By Maria Popova
Wisdom on the rhythms of creativity from a lighthouse daydream.
“One can never be alone enough to write. To see better,” young Susan Sontag wrote in her diary. In solitude, Wendell Berry observed in his magnificent meditation on stillness, “one’s inner voices become audible [and,] in consequence, one responds more clearly to other lives.” For Keats, solitude was our greatest conduit to truth and beauty.
But too much solitude, surely, can isolate us and deaden the creative spirit, cutting us off from what Oliver Sacks has called, after David Hume, our essential “intercourse with the world.”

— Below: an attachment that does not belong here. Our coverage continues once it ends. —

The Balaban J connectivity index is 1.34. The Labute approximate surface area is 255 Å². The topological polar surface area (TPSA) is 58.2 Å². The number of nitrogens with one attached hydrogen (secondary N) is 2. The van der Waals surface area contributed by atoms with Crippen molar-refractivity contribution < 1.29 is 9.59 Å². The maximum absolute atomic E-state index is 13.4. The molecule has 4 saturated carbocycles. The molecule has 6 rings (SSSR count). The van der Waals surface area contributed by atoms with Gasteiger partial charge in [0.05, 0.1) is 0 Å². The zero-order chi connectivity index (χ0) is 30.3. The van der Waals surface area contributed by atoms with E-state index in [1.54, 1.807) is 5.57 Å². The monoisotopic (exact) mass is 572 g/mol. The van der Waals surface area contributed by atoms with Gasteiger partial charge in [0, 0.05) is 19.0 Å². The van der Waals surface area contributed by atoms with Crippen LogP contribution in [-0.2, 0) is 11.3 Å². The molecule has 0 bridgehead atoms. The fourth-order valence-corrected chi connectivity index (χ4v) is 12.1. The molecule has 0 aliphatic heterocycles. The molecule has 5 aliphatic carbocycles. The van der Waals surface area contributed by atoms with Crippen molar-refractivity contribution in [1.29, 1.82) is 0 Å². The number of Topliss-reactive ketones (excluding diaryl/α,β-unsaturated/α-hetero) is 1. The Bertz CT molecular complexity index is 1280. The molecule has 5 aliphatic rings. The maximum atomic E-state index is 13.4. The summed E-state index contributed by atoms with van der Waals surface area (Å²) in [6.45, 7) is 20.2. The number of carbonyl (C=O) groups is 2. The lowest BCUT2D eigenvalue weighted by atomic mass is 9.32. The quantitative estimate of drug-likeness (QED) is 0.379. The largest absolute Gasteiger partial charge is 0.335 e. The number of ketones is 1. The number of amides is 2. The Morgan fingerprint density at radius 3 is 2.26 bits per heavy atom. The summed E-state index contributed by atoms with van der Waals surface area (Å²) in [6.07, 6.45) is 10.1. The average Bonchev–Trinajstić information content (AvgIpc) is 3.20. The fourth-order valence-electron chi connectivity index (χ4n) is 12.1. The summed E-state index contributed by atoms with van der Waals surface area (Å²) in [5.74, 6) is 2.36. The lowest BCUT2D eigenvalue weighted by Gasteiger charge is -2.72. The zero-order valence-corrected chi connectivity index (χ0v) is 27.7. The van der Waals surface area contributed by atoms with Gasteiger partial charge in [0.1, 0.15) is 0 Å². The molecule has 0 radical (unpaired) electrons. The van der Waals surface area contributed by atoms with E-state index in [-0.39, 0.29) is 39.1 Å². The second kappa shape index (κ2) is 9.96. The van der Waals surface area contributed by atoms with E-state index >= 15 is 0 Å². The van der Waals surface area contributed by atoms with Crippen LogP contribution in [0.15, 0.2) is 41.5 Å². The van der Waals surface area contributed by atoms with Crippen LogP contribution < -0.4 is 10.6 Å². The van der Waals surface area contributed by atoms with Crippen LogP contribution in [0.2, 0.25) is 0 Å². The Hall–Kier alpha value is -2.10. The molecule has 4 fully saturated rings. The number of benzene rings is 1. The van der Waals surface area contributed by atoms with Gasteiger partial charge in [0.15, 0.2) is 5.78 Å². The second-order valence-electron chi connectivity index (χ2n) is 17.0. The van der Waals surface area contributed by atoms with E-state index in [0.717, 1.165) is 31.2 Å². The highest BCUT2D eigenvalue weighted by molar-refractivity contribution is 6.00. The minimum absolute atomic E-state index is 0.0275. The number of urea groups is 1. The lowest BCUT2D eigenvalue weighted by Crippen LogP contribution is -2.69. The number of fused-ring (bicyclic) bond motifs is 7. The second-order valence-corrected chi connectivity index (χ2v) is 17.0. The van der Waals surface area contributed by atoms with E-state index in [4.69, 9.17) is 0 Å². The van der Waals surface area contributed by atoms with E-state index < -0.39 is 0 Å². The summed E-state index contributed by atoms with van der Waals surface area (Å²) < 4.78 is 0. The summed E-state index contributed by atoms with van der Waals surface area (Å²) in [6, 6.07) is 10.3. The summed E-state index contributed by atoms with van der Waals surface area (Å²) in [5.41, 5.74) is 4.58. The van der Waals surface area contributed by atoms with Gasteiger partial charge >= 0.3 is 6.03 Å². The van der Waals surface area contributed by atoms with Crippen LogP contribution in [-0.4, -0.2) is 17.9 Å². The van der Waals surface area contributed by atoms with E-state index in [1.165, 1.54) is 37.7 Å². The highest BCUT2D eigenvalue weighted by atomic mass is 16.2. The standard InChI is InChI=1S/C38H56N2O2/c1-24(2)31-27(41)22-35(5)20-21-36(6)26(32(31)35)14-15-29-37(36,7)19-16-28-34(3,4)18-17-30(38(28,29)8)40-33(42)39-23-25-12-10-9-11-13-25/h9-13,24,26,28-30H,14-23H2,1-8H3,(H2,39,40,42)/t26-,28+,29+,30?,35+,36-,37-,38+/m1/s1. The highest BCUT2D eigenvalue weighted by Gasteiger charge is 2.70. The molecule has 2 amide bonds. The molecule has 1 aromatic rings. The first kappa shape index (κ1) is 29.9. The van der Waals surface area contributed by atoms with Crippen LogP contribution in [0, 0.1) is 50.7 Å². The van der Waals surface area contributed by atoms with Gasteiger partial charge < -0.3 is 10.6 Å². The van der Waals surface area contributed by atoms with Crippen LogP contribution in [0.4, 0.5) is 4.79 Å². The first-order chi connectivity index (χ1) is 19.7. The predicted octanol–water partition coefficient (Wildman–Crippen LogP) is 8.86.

This delicate dance between solitude and communion is what the Pulitzer-winning poet Elizabeth Bishop (February 8, 1911–October 6, 1979) explores in a letter found in Words in Air: The Complete Correspondence Between Elizabeth Bishop and Robert Lowell (public library) — the epistolary record of one of the most beautiful and enduring friendships in creative culture.